Trees shape our experience of light. In early spring the tender young leaves turn sunlight pale green. In autumn, maples and hickories and tuliptrees seem to turn the very air golden in the slanted sunlight at the start or close of a day. In late autumn, the leaves of tuliptree linger. They grow as big as a man’s hand and turn deep yellow with brown mottling, like a ripe banana. On the forested edges of roads and fields, amid evergreen redcedars, dark-limbed callery pear and hickory, and grey tangles of wild grape, tuliptree leaves look like embers of a dying fire, or like guttering candles, flickering in the cold winter wind. And then they fall to the ground and the trees stand bare and still. And so, too, will we, very soon. Tuliptrees in late autumn illustrate that part of autumn’s charm is its ambivalence, the harvest-feast celebration of life combined with the somber contemplation of darkness and dormancy and death.
But tuliptrees are also exceptionally vigorous plants. They exhibit epicormic growth, meaning their trunks are lined with dormant buds that can sprout and grow in response to injury. Only trees with epicormic potential can be coppiced (cut down to the stump and allowed to resprout) or pollarded (pruned at the top to promote dense branching). A tuliptree fell across the road near my house, and some road crew pushed into the ditch. Most trees would die and rot at this point, but this one has transformed itself into a ruler-straight row of young tuliptrees as the branches stand up straight from the trunk.
And seed production is prodigious. A tree twenty inches in diameter might produce nearly 30,000 viable seeds, and a whole stand of trees might yield 3.7 million seeds per hectare. Each conelike aggregate is composed of neat brown sections called carpels, like a woodcarving of a square dance skirt. Hurled from the treetops, these winged samaras can fly several hundred feet in a brisk wind. Some find purchase in disturbed areas and sprout up in great quantity, while others wait—a seed can lie dormant for up to seven years until something opens up the forest. A lot cleared for construction and allowed to fallow can sprout up in a miniature forest of tiny tulip trees within a season.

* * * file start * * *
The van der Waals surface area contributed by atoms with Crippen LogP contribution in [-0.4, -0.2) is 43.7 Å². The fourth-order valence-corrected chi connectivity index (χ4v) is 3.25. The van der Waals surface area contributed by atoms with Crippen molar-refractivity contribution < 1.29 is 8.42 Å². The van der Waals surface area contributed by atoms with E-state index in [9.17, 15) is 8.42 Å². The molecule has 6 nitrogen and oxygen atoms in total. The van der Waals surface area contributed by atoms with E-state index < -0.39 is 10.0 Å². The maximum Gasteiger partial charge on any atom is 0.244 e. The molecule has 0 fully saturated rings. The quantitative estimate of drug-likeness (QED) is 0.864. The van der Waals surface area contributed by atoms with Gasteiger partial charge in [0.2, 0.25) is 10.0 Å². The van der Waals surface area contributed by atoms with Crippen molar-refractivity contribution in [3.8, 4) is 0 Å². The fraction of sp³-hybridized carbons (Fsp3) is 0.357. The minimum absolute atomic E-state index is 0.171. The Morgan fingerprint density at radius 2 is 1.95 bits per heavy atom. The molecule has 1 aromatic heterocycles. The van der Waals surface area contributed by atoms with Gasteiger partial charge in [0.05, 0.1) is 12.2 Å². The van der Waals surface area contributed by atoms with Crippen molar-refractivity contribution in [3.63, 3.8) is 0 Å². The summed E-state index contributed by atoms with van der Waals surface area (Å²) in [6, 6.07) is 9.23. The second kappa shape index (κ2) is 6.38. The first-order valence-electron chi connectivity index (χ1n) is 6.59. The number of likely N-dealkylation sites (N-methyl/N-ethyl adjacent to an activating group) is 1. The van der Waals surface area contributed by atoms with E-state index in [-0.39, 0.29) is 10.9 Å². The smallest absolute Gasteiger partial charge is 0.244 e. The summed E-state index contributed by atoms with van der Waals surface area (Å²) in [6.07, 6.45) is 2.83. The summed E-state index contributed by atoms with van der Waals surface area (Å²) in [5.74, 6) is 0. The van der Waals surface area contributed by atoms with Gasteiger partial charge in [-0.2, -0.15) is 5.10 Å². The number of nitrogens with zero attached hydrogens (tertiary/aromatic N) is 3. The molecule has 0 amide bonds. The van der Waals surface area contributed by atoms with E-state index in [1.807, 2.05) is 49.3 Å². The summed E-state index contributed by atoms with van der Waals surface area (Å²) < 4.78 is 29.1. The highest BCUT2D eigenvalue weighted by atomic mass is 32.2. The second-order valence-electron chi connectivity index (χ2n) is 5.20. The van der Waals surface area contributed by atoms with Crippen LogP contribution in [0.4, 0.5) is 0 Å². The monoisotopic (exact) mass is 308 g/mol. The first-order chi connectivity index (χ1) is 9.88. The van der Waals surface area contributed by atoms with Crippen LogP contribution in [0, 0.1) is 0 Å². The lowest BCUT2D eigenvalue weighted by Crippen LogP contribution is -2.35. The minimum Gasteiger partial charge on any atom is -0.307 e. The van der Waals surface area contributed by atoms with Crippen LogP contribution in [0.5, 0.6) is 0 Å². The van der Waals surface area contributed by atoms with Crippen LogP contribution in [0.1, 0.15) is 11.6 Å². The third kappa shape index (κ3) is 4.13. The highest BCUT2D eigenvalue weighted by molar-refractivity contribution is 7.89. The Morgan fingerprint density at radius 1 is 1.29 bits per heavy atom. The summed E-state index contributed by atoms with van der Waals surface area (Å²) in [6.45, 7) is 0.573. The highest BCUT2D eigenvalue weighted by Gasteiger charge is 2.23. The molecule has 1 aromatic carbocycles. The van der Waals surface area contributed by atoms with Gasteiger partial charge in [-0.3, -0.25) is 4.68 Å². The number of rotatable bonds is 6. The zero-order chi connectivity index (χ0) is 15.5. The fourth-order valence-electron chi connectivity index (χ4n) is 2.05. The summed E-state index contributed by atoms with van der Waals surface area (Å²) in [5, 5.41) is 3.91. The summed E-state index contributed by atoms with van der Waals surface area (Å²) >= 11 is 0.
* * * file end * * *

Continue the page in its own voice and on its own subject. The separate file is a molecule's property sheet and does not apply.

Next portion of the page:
And in this way tuliptrees demarcate future forests. Wendell Berry, contemplating the latter days of the Vietnam War and the uncertain future of nuclear world powers, observed in 1968 that the country “is haunted / by the ghost of an old forest” that will return. “There will be / a resurrection of the wild. / Already it stands in wait / at the pasture fences.”
In that event, tuliptree will be one of the very first to move in.
William Thomas Okie is the author of The Georgia Peach: Culture, Agriculture, and Environment in the American South and “Amber Waves of Broomsedge.” He teaches history at Kennesaw State University in Georgia.